The second area of the portfolio is preparedness. We are a nation at war. We are a nation that has had unprecedented challenges in the last five years. We are a nation that not only has to train its first responders, health care experts and providers, but a nation that has 300 million people who still dont understand these threats and challenges and what are they sup-posed to do about them. Should they shelter in place? Should they flee? I am reminded of an analogous situ-ation when I was a kid growing up in the 1950s and 1960s and we had Civil Defense. Every citizen under-stood that there was a Cold War and that something bad could happen to us. It looked bad, too, in terms of a nuclear event because the Russians at that time had nuclear capability. Yet every person, from Boy Scouts and Girl Scouts up to senior citizens, understood the threat and the need for Civil Defense. When the sirens went off, everybody knew where they were supposed to go. If you were a kid in the school, you went under a desk and remained quiet until the teacher spoke to you. We all felt a sense of safety and security. Today, weve lost the ability and the security of knowing what to do. The average citizen cannot grasp terrorism, weapons of mass destruction, emerging infections, or the threat of bird flu or small pox.
We need to move toward a better understanding of the threats and challenges before us. Our providers, public health officers, and our other uniformed ser-vices are moving in that direction. What we cant forget is that there are 300 million people out there who still arent sure what they are supposed to do when things happen or what is expected of them as citizens, as a family, as a community, as a city, as a state, as a region, and then as a nation. Preparedness has an important place in the portfolio.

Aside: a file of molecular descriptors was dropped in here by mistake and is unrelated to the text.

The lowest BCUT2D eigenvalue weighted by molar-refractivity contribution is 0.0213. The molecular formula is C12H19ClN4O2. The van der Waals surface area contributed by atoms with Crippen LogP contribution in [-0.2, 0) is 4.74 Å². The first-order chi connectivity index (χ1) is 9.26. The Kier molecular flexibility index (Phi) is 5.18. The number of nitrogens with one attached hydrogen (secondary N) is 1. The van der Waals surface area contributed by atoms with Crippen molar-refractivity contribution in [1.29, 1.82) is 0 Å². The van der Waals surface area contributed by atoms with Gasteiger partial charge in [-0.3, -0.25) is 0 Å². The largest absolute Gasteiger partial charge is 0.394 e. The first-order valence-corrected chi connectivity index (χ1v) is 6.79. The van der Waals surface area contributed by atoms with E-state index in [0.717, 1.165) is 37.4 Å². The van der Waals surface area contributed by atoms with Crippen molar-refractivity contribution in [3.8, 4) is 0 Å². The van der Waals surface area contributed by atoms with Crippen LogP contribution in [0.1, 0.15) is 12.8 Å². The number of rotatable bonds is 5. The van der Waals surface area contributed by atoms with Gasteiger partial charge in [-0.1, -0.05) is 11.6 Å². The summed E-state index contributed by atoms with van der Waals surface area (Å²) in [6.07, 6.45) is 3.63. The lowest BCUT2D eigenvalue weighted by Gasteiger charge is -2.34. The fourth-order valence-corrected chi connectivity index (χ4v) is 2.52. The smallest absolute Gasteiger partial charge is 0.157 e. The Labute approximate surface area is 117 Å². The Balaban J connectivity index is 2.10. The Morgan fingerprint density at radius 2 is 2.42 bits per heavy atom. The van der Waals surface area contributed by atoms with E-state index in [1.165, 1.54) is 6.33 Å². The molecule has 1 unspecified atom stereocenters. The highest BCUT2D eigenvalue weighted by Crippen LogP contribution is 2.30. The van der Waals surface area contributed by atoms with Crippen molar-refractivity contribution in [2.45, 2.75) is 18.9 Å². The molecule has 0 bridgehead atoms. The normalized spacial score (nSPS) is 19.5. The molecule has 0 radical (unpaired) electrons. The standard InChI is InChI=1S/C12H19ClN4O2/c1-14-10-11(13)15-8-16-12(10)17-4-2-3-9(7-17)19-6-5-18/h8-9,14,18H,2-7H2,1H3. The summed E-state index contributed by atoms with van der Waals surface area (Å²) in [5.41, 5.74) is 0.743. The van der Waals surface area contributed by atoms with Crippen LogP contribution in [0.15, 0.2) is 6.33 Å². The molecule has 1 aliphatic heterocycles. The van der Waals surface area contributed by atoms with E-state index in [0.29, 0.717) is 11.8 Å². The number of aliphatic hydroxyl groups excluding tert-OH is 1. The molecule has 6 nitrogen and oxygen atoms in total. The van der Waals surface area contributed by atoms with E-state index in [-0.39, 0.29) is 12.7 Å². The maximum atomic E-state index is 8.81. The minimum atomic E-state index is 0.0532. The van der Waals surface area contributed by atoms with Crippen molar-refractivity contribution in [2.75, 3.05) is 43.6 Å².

The third area is health disparities. I was thrilled when I learned that the president and the secretary embraced this issue. Having been one of those dispari-ties before that term was coined, I have a bias here. Rec-ognizing that we are a nation divided by health, Mar-tin Luther King summed it up many years ago when he stated that the evil twin of racial discrimination is health discrimination. When we look at the metrics, we can see within the so-called minority populations African Americans, Hispanics, Native Americans and Anglo Americans in certain economic classes disen-franchised people who have a disproportionate disease burden and who have poorer outcomes than the rest of us. Even though they have access to health care, they